A prospective hospital based study was undertaken to study the effect of methyl prednisolone therapy on sensory and motor functions in tuberculous meningitis (TBM). The patients with TB meningitis seen during 1994-1998 were studied. CT scan, motor evoked potential (MEP) to upper and lower limbs; and median and tibial somatosensory evoked potentials (SEP) were carried out in all the patients. Outcome was defined at the end of 3 months into poor, partial or complete recovery on the basis of Barthel index score. Inj methyl prednisolone (MPS) 500 mg IV was given to 21 patients followed by oral tapering dose of prednisolone over one month in addition to 4 drug anti-tubercular treatment. The control group comprised of 16 patients who received 4 drugs anti-tubercular therapy without any corticosteroid. These groups were comparable with respect to their age, stage of meningitis, Glasgow coma scale score and radiological findings. In MPS group, CMCT was abnormal in 9 and SEPs in 7 patients. In the control group, these were abnormal in 9 and 5 patients respectively. Three months after the therapy the frequency of improvement, deterioration and stationary evoked potential (EP) changes were also noted in both the groups. Diversity of evoked potential changes were also noted. Evoked potential changes were neither significantly different between the groups nor there was any beneficial effect shown in MPS group at 3 months. On the contrary, the control group fared significantly better than the MPS group. Initial MEP and SEP abnormalities were however related to 3 months outcome (p<0.01).
  6 8,201 266
Single flap fronto-temporo-orbito-zygomatic craniotomy for skull base lesions.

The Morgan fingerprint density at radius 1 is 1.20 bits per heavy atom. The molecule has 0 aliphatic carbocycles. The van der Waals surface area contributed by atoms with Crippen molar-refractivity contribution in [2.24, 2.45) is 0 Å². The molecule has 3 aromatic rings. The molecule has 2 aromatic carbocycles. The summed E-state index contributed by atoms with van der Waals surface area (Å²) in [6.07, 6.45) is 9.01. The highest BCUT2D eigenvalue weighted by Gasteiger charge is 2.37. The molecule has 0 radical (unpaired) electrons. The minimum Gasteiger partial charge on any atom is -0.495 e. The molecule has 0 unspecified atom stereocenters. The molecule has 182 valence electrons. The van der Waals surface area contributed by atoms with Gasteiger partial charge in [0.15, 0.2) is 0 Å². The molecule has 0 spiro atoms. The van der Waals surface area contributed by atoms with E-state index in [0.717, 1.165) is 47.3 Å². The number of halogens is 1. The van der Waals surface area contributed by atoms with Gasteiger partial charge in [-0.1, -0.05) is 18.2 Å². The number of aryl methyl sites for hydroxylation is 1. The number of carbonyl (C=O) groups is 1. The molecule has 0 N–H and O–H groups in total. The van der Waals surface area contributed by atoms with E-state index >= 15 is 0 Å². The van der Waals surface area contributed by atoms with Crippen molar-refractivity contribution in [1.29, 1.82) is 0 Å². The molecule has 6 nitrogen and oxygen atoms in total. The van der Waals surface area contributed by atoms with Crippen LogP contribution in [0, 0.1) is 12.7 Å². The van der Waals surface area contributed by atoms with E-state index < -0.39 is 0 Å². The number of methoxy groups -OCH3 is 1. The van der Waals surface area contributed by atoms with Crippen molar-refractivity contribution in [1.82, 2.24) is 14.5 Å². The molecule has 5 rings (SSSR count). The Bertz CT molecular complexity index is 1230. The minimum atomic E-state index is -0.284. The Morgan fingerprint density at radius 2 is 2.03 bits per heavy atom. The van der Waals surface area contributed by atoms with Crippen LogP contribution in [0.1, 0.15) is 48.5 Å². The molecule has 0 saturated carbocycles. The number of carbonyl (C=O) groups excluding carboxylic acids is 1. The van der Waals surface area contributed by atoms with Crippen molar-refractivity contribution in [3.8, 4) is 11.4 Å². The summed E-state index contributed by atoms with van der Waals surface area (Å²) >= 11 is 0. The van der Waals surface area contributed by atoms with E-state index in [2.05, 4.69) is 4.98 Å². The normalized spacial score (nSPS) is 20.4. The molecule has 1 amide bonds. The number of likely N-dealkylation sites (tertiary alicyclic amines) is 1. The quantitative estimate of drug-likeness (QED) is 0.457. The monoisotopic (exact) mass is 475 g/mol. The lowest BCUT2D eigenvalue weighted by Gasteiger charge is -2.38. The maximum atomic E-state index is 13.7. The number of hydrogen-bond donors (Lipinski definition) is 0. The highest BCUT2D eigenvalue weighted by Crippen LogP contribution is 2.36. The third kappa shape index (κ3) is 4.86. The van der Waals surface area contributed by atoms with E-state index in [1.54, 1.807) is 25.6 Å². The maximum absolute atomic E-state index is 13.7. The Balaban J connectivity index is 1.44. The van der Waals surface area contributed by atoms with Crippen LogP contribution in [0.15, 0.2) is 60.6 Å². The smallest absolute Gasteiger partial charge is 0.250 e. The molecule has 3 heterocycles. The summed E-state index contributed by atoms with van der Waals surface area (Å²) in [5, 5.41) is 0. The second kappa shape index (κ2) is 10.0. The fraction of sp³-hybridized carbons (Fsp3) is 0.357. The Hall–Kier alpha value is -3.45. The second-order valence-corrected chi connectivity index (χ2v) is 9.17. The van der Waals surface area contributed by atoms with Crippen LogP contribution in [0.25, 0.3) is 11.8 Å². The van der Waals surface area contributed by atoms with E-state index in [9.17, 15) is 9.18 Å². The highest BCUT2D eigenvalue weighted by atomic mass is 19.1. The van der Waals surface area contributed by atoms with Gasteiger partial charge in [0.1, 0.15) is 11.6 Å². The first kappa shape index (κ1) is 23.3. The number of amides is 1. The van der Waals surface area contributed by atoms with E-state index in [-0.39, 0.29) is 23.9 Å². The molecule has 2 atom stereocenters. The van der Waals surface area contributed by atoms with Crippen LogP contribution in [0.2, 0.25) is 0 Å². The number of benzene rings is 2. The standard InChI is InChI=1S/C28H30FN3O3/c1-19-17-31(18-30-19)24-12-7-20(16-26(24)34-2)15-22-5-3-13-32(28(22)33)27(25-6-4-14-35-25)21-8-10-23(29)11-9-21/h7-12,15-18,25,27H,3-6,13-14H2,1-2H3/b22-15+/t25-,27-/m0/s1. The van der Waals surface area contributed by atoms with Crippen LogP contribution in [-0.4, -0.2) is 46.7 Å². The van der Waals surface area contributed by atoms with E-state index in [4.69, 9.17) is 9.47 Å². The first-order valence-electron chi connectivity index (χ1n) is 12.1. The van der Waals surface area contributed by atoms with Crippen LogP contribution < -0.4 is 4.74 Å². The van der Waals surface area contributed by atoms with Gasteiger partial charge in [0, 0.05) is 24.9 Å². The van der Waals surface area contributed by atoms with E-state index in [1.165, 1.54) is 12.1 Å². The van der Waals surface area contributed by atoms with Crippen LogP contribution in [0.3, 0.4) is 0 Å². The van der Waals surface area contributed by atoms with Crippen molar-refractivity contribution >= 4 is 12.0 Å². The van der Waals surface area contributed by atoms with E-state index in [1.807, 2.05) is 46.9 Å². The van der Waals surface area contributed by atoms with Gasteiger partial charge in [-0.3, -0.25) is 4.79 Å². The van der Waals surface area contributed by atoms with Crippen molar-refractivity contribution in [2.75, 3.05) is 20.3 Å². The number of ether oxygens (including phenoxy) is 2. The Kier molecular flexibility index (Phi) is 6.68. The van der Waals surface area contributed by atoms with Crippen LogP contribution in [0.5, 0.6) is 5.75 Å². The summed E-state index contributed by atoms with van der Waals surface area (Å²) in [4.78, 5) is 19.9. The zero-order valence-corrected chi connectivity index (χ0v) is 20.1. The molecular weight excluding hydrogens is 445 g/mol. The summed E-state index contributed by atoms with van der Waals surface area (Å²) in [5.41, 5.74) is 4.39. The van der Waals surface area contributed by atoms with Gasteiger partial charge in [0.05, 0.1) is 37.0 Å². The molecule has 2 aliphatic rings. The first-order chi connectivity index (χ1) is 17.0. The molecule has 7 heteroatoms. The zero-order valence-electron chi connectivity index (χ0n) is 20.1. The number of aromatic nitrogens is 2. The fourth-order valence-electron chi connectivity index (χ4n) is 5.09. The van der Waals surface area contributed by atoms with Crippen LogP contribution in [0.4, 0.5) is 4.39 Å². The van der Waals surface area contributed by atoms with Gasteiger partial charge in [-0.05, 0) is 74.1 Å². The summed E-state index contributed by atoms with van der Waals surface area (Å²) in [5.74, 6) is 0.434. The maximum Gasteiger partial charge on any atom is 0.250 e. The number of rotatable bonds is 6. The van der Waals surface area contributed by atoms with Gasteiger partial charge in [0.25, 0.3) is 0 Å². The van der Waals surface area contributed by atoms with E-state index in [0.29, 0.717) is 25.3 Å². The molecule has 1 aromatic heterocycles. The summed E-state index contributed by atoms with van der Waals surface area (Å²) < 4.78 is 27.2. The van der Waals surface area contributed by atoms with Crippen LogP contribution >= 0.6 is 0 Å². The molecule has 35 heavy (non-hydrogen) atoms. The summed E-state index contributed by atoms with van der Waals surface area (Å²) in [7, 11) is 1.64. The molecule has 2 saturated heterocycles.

SK Gupta, BS Sharma, A Pathak, VK Khosla
July-September 2001, 49(3):247-52
Surgery was performed, through single flap fronto-temporo-orbito-zygomatic approach in 22 patients with skull base lesions. In two of these patients, this approach was combined with a transpetrosal approach. The pathological spectrum consisted of trigeminal neurofibromas (5), spheno-orbital meningiomas (4), carotico-ophthalmic aneurysms (4), basilar top aneurysms (2), cavernous sinus haemangiomas (2), invasive pituitary tumours (2) and one patient each of metastatic adenocarcinoma of the cavernous sinus, transcranial fungal granuloma and tubercular granuloma of the cavernous sinus. Of the 14 tumours, 10 were excised totally/near totally while a subtotal excision was achieved in four. Removal of the anterior clinoid process facilitated the clipping of all the carotico-ophthalmic aneurysms. One basilar top aneurysm was wrapped and the other clipped. One patient of fungal granuloma died of fungal meningitis and one patient of basilar top aneurysm expired as a result of thalamic infarct. The advantages of this approach included excellent exposure of the skull base lesions, making the dissection distance shorter and wider, minimal brain retraction and easy replacement of the single bone flap.
  5 11,753 427
Extended frontobasal approach to the skull base.
D Banerji, S Behari, I Tyagi, T Pandey, VK Jain, DK Chhabra
July-September 2001, 49(3):253-61